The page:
The hustle and bustle of the holiday season brings joy and fun as we take time to gather with family and friends. Along with that, for many people, comes an added sense of stress as we shop, cook, clean and travel. In addition to the normal stressors that come along with the holiday season, these same situations at times create unique challenges for individuals with chronic vestibular, concussion and headache disorders.
Irregular schedules that accompany the holidays can present a problem for people with chronic invisible illnesses. Changing work schedules, late night family gatherings, traveling and getting up early for holiday celebrations can significantly interfere with a sleep schedule. A lack of sleep closely correlates with increased dizziness and headache symptoms. It is important, therefore, to do your best to maintain a consistent bed time and wake time. This may mean missing out on part of the social activities that come with the holiday season, but it may also mean that you continue to feel good throughout the holidays as well!
The holidays are also good from distracting us from our normal routines. Exercises are a part of daily life for everyone with a chronic invisible illness. Whether following instructions from a physical therapist or regular workouts at the gym, it can become difficult to squeeze in those workouts during the season. It is important to make your exercise a continued priority. If you do not take care of yourself and maintain consistency with the exercises, you risk a flare up of symptoms. This would ruin your fun for hours, days or longer. That’s not worth the risk! In the same mindset, it is important to continue to take moments of time for yourself. Stowing away to a quiet room for some relaxation techniques may be just what you need to get through a loud family dinner. And your family will understand!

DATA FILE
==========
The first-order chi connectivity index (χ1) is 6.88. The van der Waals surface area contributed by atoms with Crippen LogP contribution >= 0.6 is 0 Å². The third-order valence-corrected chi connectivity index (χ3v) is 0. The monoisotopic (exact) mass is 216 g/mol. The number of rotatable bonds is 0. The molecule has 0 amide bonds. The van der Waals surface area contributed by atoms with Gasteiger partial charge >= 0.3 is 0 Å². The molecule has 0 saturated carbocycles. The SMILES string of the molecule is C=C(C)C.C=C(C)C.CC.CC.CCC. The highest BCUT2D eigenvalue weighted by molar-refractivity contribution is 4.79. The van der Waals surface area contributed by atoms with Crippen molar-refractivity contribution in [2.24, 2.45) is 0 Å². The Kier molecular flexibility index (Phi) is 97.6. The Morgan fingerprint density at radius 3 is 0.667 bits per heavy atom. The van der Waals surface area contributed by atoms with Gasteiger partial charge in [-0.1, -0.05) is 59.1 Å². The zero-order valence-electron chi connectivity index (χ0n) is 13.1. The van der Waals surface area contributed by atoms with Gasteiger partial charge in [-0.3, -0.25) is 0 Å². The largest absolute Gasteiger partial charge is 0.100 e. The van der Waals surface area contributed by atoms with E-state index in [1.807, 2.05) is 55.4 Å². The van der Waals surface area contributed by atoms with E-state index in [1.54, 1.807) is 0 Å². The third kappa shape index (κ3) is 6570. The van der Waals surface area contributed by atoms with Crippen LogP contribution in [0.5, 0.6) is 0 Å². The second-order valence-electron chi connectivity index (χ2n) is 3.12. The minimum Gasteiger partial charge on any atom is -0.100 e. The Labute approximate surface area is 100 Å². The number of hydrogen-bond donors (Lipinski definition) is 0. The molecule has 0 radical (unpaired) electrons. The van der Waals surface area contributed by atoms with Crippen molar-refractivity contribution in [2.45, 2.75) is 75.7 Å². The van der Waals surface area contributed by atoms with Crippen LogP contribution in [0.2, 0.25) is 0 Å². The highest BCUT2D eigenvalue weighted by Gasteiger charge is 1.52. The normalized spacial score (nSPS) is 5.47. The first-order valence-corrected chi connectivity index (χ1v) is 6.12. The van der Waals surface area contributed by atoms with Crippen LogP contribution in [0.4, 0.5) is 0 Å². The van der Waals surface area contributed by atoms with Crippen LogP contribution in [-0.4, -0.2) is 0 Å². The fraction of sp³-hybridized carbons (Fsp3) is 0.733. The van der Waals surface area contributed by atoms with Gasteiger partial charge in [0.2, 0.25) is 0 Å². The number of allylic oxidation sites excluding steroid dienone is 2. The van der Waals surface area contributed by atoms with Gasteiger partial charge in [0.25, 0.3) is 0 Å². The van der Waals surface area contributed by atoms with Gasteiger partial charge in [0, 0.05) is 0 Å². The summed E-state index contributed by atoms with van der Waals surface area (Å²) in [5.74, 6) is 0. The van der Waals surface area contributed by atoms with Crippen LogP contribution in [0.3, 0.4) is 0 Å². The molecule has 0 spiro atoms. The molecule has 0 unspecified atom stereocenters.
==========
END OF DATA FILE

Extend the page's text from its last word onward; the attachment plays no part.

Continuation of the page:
The holiday season brings with it many of our favorite meals and treats, and maybe even an extra cocktail with coworkers or friends. It is important to be mindful of your symptom triggers while enjoying these extra treats. Different foods and drinks can trigger dizziness and headache symptoms. So, stay away from those symptom triggers no matter how loudly they call your name. Chocolate, wine, nuts, nitrates and MSG can be big culprits in causing symptom flares, so continue to stick with what works for you.
Another fun aspect of the holidays are the decorations, music, and hustle and bustle in the stores. For many, this is fun. For those with invisible illnesses, however, the flashing lights, loud noises, and crowds might make leaving the house a formidable challenge. Loud sounds, busy visual environments and flashing lights are known triggers of migraine and multiple vestibular syndromes. These situations can also be overwhelming post-concussion. Avoiding these situations completely can actually increase your sensitivity to them in some cases. Conversely, too much time in these situations may also flare symptoms. When busy and loud places become overwhelming for your symptoms, it is perfectly acceptable to take a moment to find a quiet corner or room. Give your symptoms time to calm down. Then go back and enjoy! If you know you will have no place to escape, keeping tools like ear plugs with you may be helpful.
Lastly, be honest with your loved ones about how you are feeling. We bet they want you to be able to enjoy the holidays with them and will help you out along the way. If you notice a change in symptoms or are having difficulty with symptoms, give your healthcare provider a call. There may be something more that can be done to help!
As always, we at the Balance + Concussion Center are more than happy to answer your questions and thoughts! Feel free to contact us any time.